A journey with Terraform, Grafana, Delve, VSCode and a stack trace…

Jérôme NAHELOU
Aug 4 · 4 min read

I use terraform to manage all infrastructure components. And it goes from GCP projects to monitoring stack.

Like many Terraform users, my main difficulty is to manage versions upon multiple deployments, providers and software or APIs versions.

Last week, I had to deploy a code I used one year ago (terraform 0.12) to deploy a predefined dashboard in grafana (with datasource, notification channel, …).

So I decided to upgrade the code to Terraform 1.0+ and started my deployment without success 💣

In this story, I will show you how I applied concepts described in documentation to debug the Terraform provider Grafana using Delve and VSCode in a real life experience.

Let’s take a look to my context

My advice is to reproduce the issue with a very minimal terraform code.
Most of users I worked with, try to debug more than 200 lines of terraform code accross muliple files, resources, ...

What’s more boring than waiting for a terraform plan ?

For this issue, I used only one resource with a function to reproduce my content :

Then I runned my terraform init and plan commands

Stack trace from the terraform-provider-grafana plugin:                                                                                                                                                                                      

panic: Attempted to unmarshal invalid JSON. This unexpectedly got past schema validation.

goroutine 54 [running]:
github.com/grafana/terraform-provider-grafana/grafana.unmarshalDashboardConfigJSON(0x110cae4, 0x24, 0x0)
/home/jnahelou/golang/src/github.com/grafana/terraform-provider-grafana/grafana/resource_dashboard.go:268 +0x17a

Three noticeable infrastructure changes on the environment have been made since my last deployment…

  • Terraform version 0.12 to 1.0+ (what I want)
  • Grafana 7 to 8 (what administrators done)
  • Provider version from 1.5 to 1.13.2 (which is required by Grafana 8)

After a quick read of the changelogs, I found that the dashboard json_config changed from Grafana 7 to 8.
Thanks to the sample above (the smallest dynamic content required to create a dashboard) and unit-tests (static content for each of them) in the provider grafana, I can exclude typos in my template.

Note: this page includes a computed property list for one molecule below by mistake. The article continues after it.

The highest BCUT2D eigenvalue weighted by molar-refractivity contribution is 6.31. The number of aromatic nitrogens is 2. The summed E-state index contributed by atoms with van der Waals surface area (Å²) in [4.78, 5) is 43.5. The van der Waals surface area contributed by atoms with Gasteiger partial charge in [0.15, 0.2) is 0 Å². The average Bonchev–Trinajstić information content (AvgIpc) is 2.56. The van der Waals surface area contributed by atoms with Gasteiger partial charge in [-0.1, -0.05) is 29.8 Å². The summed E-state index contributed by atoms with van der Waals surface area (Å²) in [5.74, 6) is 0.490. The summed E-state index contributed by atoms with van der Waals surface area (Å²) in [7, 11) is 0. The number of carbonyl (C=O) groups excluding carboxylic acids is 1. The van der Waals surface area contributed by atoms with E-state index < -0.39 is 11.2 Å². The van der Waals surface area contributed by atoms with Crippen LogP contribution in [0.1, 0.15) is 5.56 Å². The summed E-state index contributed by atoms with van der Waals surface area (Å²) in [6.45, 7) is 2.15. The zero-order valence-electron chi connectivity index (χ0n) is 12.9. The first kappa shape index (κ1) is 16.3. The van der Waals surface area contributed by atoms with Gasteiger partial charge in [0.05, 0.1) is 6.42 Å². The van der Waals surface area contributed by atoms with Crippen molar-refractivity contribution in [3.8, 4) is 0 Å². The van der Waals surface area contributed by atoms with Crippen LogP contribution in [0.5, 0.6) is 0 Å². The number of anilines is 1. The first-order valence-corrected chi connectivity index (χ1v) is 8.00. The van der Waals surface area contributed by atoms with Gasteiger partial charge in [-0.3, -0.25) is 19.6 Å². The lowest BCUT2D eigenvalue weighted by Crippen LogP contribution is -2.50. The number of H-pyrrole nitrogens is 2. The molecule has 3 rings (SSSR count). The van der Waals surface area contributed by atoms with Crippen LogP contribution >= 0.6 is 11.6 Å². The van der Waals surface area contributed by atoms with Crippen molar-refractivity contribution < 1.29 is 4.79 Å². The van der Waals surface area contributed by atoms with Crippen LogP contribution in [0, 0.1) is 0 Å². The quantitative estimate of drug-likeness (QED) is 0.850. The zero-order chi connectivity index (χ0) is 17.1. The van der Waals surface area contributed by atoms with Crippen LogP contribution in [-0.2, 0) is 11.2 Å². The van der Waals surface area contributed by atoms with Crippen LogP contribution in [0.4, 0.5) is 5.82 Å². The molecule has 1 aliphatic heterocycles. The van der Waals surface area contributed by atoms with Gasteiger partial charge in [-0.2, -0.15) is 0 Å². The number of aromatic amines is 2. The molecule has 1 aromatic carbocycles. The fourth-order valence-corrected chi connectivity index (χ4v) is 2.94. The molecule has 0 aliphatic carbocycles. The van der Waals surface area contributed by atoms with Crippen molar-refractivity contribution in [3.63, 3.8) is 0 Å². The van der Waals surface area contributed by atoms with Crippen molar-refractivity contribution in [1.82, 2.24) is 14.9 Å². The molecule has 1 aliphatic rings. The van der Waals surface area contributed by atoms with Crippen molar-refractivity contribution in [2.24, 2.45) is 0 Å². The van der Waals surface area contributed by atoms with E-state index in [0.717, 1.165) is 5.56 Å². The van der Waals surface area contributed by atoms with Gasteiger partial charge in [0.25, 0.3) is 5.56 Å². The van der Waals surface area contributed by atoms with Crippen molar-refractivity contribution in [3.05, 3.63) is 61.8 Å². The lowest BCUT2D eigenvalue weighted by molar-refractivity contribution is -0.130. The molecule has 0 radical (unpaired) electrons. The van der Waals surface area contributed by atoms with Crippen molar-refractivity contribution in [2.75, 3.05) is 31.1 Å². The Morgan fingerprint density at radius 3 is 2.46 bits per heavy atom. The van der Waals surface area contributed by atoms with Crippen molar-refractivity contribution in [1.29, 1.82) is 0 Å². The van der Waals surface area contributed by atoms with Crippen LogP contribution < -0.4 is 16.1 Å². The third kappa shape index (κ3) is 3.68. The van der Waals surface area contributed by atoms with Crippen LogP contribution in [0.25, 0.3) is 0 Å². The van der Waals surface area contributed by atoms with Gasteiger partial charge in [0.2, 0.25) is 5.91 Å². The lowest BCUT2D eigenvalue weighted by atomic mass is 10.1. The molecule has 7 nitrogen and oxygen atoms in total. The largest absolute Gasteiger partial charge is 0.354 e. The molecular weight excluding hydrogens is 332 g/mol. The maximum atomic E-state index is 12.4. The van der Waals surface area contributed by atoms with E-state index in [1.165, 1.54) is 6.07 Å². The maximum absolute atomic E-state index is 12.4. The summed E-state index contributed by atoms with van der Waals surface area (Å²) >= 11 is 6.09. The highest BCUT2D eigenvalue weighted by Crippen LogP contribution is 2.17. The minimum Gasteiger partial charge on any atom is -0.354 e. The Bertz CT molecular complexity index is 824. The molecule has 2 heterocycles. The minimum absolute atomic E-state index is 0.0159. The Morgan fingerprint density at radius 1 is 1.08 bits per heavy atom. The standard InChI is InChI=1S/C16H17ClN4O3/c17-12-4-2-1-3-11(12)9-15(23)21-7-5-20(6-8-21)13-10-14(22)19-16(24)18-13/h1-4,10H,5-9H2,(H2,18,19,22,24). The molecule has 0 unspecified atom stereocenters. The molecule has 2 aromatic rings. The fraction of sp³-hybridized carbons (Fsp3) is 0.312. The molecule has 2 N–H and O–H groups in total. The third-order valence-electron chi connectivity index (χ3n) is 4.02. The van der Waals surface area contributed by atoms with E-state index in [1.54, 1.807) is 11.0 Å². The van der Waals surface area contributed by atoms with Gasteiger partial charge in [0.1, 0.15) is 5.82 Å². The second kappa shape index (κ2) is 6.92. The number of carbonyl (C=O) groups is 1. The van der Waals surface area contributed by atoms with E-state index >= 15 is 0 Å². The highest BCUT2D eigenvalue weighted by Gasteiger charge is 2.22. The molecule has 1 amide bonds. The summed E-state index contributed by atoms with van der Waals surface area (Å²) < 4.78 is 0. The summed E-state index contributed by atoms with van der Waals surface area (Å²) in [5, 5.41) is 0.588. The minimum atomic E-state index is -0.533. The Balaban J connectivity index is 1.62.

I found out a github issue is already opened for the same bug :

Of course, I can add log.Printfin provider code…

But let’s try to improve the debugging experience with a real debugger tool like delve

Thanks to great work on terraform-plugin-sdk v2 and examples provided by the community, it’s easy to go !

  • Start with the compilation of the provider as described in Terraform documentation :
    go build -gcflags=”all=-N -l”
  • Configure vscode to attach an already existing debugging session
{
"version": "0.2.0",
"configurations": [
{
"name": "Remote",
"type": "go",
"request": "attach",
"mode": "remote",
"remotePath": "${workspaceFolder}",
"port": 8888,
"host": "127.0.0.1"
}
]
}
  • Set breakpoint on functions you want to stop (in my case, the function before where the panic is triggered)
  • Run debugger session using dlv command :
dlv exec --listen=:8888 --headless --api-version=2 ./terraform-provider-grafana -- -debug
  • Connect to the debugging session in vscode (press F5 or run->start debugging)
  • On delve logs, you will be invited to export the `TF_REATTACH_PROVIDERS` environment variable
  • Now in the shell, export the TF_REATTACH_PROVIDERS, run terraform as usual and follow execution in vcscode.

You can configure terraform to use your local provider :

Let’s go back to my issue…

It seems for a new plan that the StateFunc defined on the json_config attribut “normalizeDashboardConfigJSON” is called with the “74D93920-ED26–11E3-AC10–0800200C9A66" string instead of the result of my template.

You can refer to documentation to read more about schema helpers :

In fact, at this stage, Terraform is not able to know the content of the template because the template is defined by an other resource (“known after apply”).

This value comes from the terraform-plugin-sdk itself :

// UnknownVariableValue is a sentinel value that can be used
// to denote that the value of a variable is unknown at this time.
// RawConfig uses this information to build up data about
// unknown keys.

As a workaround, I suggested to maintainers in a pull request to replace the panic() by an error handler, and skip this step if the json_config format is not expected.
It’s now merged, I’m happy it helps !

There is no magical ways to avoid this situation. Applications evolve, users ask about new features, security issues must be fixed, … But you want to choose when to apply them.

  • Use version-constraints for modules, providers and Terraform to avoid unpredictable deployment issues
  • Schedule Terraform plans using Terraform cloud API and monitor the result
  • Follow upgrades !

During my Grafana upgrade from 1.5 to 1.13, I skipped important versions regarding the dashboard format in the tfstate from slug to uid.
Now I have to update manually my tfstate for all existing workspaces..

Thanks to Louis Billiet and Gaetan Bogaert tips during our “Sfeir Share”. My next priority is to use dependabot. With Dependabot it becomes easy to detect and upgrade provider and module versions.

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